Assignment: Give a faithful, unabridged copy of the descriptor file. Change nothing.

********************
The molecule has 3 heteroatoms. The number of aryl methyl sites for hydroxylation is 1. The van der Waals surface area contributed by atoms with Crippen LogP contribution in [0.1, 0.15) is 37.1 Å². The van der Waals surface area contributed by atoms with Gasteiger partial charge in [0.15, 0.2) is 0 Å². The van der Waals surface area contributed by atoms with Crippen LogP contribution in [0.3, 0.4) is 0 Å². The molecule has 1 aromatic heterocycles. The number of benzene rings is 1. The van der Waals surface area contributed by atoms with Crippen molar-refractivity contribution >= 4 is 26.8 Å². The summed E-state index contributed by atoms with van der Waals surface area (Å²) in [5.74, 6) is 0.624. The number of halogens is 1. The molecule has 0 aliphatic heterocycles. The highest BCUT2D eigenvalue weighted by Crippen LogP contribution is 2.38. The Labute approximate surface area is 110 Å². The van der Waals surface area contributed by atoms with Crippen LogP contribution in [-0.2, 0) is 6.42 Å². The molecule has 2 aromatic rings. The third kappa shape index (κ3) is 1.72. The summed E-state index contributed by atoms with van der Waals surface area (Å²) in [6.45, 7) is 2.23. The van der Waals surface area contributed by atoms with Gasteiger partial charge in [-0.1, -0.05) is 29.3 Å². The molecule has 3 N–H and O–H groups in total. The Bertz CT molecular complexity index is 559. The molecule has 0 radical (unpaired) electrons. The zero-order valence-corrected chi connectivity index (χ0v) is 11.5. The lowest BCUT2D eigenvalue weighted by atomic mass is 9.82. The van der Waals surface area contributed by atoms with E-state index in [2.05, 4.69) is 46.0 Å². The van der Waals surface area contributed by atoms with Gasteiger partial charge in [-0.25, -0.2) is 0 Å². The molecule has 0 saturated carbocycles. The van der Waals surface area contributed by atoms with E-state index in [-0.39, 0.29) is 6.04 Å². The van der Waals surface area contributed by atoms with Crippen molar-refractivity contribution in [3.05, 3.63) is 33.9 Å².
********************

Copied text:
The molecule has 3 heteroatoms. The number of aryl methyl sites for hydroxylation is 1. The van der Waals surface area contributed by atoms with Crippen LogP contribution in [0.1, 0.15) is 37.1 Å². The van der Waals surface area contributed by atoms with Gasteiger partial charge in [0.15, 0.2) is 0 Å². The van der Waals surface area contributed by atoms with Crippen LogP contribution in [0.3, 0.4) is 0 Å². The molecule has 1 aromatic heterocycles. The number of benzene rings is 1. The van der Waals surface area contributed by atoms with Crippen molar-refractivity contribution >= 4 is 26.8 Å². The summed E-state index contributed by atoms with van der Waals surface area (Å²) in [5.74, 6) is 0.624. The number of halogens is 1. The molecule has 0 aliphatic heterocycles. The highest BCUT2D eigenvalue weighted by Crippen LogP contribution is 2.38. The Labute approximate surface area is 110 Å². The van der Waals surface area contributed by atoms with Crippen LogP contribution in [-0.2, 0) is 6.42 Å². The molecule has 2 aromatic rings. The third kappa shape index (κ3) is 1.72. The summed E-state index contributed by atoms with van der Waals surface area (Å²) in [6.45, 7) is 2.23. The van der Waals surface area contributed by atoms with Gasteiger partial charge in [-0.1, -0.05) is 29.3 Å². The molecule has 3 N–H and O–H groups in total. The Bertz CT molecular complexity index is 559. The molecule has 0 radical (unpaired) electrons. The zero-order valence-corrected chi connectivity index (χ0v) is 11.5. The lowest BCUT2D eigenvalue weighted by atomic mass is 9.82. The van der Waals surface area contributed by atoms with E-state index in [2.05, 4.69) is 46.0 Å². The van der Waals surface area contributed by atoms with Gasteiger partial charge in [-0.25, -0.2) is 0 Å². The molecule has 0 saturated carbocycles. The van der Waals surface area contributed by atoms with E-state index in [-0.39, 0.29) is 6.04 Å². The van der Waals surface area contributed by atoms with Crippen molar-refractivity contribution in [3.05, 3.63) is 33.9 Å².